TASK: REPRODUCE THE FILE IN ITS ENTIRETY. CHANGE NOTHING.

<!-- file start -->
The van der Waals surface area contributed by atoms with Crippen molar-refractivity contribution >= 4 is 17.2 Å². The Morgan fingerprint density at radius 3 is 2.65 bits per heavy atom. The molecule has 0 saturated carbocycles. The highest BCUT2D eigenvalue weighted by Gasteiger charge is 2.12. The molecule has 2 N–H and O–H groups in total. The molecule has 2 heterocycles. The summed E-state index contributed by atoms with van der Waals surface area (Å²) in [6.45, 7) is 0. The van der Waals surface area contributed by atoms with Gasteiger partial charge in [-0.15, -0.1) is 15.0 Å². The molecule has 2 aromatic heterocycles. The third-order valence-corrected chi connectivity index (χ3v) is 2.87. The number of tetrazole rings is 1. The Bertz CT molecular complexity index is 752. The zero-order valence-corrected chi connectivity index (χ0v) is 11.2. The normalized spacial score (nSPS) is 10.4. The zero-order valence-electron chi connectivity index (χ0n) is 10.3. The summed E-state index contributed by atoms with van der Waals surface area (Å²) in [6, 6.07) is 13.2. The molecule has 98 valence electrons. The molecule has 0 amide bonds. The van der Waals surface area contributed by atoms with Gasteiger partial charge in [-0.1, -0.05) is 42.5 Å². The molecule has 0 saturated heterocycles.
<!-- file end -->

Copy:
The van der Waals surface area contributed by atoms with Crippen molar-refractivity contribution >= 4 is 17.2 Å². The Morgan fingerprint density at radius 3 is 2.65 bits per heavy atom. The molecule has 0 saturated carbocycles. The highest BCUT2D eigenvalue weighted by Gasteiger charge is 2.12. The molecule has 2 N–H and O–H groups in total. The molecule has 2 heterocycles. The summed E-state index contributed by atoms with van der Waals surface area (Å²) in [6.45, 7) is 0. The van der Waals surface area contributed by atoms with Gasteiger partial charge in [-0.15, -0.1) is 15.0 Å². The molecule has 2 aromatic heterocycles. The third-order valence-corrected chi connectivity index (χ3v) is 2.87. The number of tetrazole rings is 1. The Bertz CT molecular complexity index is 752. The zero-order valence-corrected chi connectivity index (χ0v) is 11.2. The normalized spacial score (nSPS) is 10.4. The zero-order valence-electron chi connectivity index (χ0n) is 10.3. The summed E-state index contributed by atoms with van der Waals surface area (Å²) in [6, 6.07) is 13.2. The molecule has 98 valence electrons. The molecule has 0 amide bonds. The van der Waals surface area contributed by atoms with Gasteiger partial charge in [-0.1, -0.05) is 42.5 Å². The molecule has 0 saturated heterocycles.